High performance liquid chromatography (HPLC) has become an essential technique in pharmaceutical analysis for the separation, identification, and quantification of pharmaceuticals. Due to its high resolution and sensitivity, it is used for testing drug purity, monitoring degradation, studying pharmacokinetics, and examining drug stability. With recent advances in instrumentation, the technique has become more efficient in terms of separating multiple components and analyzing tricky chemical compounds. The use of HPLC in pharmaceutical analysis (https://www.formulationbio.com/analytical.html) has improved drug safety and efficacy, providing a valuable tool for pharmaceutical development and quality control. In conclusion, HPLC has become a critical tool for pharmaceutical analysis due to its high-resolution and unparalleled sensitivity in separating and quantifying complex chemical compounds.

In the past 30 years, gas chromatography (GC) has shown its unique application in pharmaceutical analysis. It is generally used for the inspection of residual solvents in various raw materials and preparations, and the qualitative and quantitative analysis of various volatile components. The chromatographic technique that has always occupied the mainstream position in drug analysis is HPLC, which has been widely used in the analysis and identification of metabolites. Depending on the mechanism of action, various HPLC techniques such as adsorption chromatography, partition chromatography (normal phase, reversed phase), ion exchange chromatography, affinity chromatography, gel filtration chromatography (also known as size exclusion chromatography) and gel permeation chromatography can all be used. There are a wide range of applications, of which the most widely used is still the reversed-phase mode (reversed-phase HPLC, RP-HPLC).

In recent years, new branches have been developed on the basis of partition chromatography, such as hydrophilic interaction liquid chromatography (HILIC) and hydrophobic interaction chromatography. As a variation of normal phase chromatography, HILIC uses a hydrophilic stationary phase, water and water-miscible organic solvents as mobile phases, and its application tends to increase. Its advantages are mainly reflected in the fact that it is especially suitable for separation of drugs and metabolites and compatibility with mass spectrometry.

The current research progress focuses on the use of monolithic columns or small-pore packing columns to reduce sample analysis time and increase sample throughput, that is, to achieve the purpose of "rapid" or "high-throughput" analysis. In an ultra-high pressure liquid chromatography (UPLC) system that can withstand about 1×108 Pa, chromatographic columns with a pore size of 1.5 and 3 mm can be used, which is more suitable for rapid analysis of complex drug samples. However, under ultra-high pressure conditions, the nonlinear heating and retention effects introduced by the compressibility of the liquid cannot be ignored, and special attention should be paid to this point during method development.

In addition, the introduction of a second organic additive into the mobile phase, used as ion-pairing reagents, micelles, or silanol masking reagents for the separation of extremely acidic and extremely basic substances has also received attention in HPLC method development. RP-HPLC can also be used to study the encapsulation and release of active ingredients in nanoparticles. For example, the RP-HPLC method with 0.1% trifluoroacetic acid as a mobile phase can be used to characterize the binding and release efficiencies of alginate-chitosan nanoparticles on insulin in a simulated gastrointestinal environment. There are also reports that 2D LC (such as normal-phase diol narrow-bore column-reversed-phase monolithic column) and multi-dimensional LC are used to separate and analyze drug mixtures or extracts, which can effectively improve peak capacity. The new chromatographic technology also includes the development of various new molecularly imprinted chromatographic columns and the column switching technology in in vivo drug analysis, which is used to achieve the purpose of fast pre-column switching purification.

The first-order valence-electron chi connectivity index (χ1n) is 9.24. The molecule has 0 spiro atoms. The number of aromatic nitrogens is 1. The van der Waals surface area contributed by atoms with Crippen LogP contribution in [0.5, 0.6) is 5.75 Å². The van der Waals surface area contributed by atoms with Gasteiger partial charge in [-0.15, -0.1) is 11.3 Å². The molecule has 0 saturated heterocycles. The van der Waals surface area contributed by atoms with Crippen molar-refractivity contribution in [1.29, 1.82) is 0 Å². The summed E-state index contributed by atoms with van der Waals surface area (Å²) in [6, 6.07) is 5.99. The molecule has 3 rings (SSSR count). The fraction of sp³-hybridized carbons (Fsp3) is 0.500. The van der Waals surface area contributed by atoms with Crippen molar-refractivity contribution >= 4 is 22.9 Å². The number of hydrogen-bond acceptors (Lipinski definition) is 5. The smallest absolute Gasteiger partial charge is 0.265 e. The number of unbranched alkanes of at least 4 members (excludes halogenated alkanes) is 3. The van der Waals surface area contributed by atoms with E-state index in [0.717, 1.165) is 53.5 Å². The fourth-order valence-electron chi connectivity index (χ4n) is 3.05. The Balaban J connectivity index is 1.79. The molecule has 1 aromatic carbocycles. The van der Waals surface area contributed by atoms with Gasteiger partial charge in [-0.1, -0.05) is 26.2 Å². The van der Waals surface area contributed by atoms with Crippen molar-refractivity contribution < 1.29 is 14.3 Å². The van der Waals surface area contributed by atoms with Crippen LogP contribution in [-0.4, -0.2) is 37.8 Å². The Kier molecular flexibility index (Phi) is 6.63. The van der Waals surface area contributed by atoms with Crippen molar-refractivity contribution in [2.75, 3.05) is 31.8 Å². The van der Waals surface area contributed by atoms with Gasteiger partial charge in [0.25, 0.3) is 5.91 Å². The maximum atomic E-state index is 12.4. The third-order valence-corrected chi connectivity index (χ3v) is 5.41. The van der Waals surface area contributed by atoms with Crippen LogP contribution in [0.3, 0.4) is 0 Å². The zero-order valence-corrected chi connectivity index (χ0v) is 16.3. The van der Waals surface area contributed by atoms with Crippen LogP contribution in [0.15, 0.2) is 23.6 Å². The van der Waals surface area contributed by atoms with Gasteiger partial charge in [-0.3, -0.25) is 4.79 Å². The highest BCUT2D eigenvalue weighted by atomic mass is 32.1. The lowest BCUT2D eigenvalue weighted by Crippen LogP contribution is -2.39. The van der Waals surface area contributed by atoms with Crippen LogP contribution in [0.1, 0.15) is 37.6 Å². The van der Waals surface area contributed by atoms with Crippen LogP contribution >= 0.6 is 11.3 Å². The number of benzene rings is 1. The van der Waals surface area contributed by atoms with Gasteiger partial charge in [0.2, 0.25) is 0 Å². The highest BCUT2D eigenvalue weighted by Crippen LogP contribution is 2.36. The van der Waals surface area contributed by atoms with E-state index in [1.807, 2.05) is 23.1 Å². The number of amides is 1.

In terms of detectors applicable to HPLC technology, the application of evaporative light scattering detectors (ELSD) in HPLC tends to increase, especially for the analysis of various antibiotics, natural products and phosphate esters. Other detectors used include differential detectors, fluorescence, chemiluminescence and electrochemical detectors, and charged aerosol detectors (CAD). ELSD, CAD and differential detectors are all universal detectors, generally used for the detection of substances containing no or little ultraviolet chromophores. Compared with ELSD, CAD has the characteristics of higher sensitivity, wide linear range up to 4 orders of magnitude, and constant signal response factor. These two detectors are mass-dependent detectors, which generate universal response signals. Therefore, the calibration curve obtained by using a reference substance is also applicable to other drugs and their impurities. This offers the possibility of accurate quantitation in the absence of controls or radiolabeled compounds. The common disadvantage of CAD and ELSD is that the mobile phase composition affects the detection signal, which can be solved by adding a mobile phase with the opposite gradient composition to compensate.

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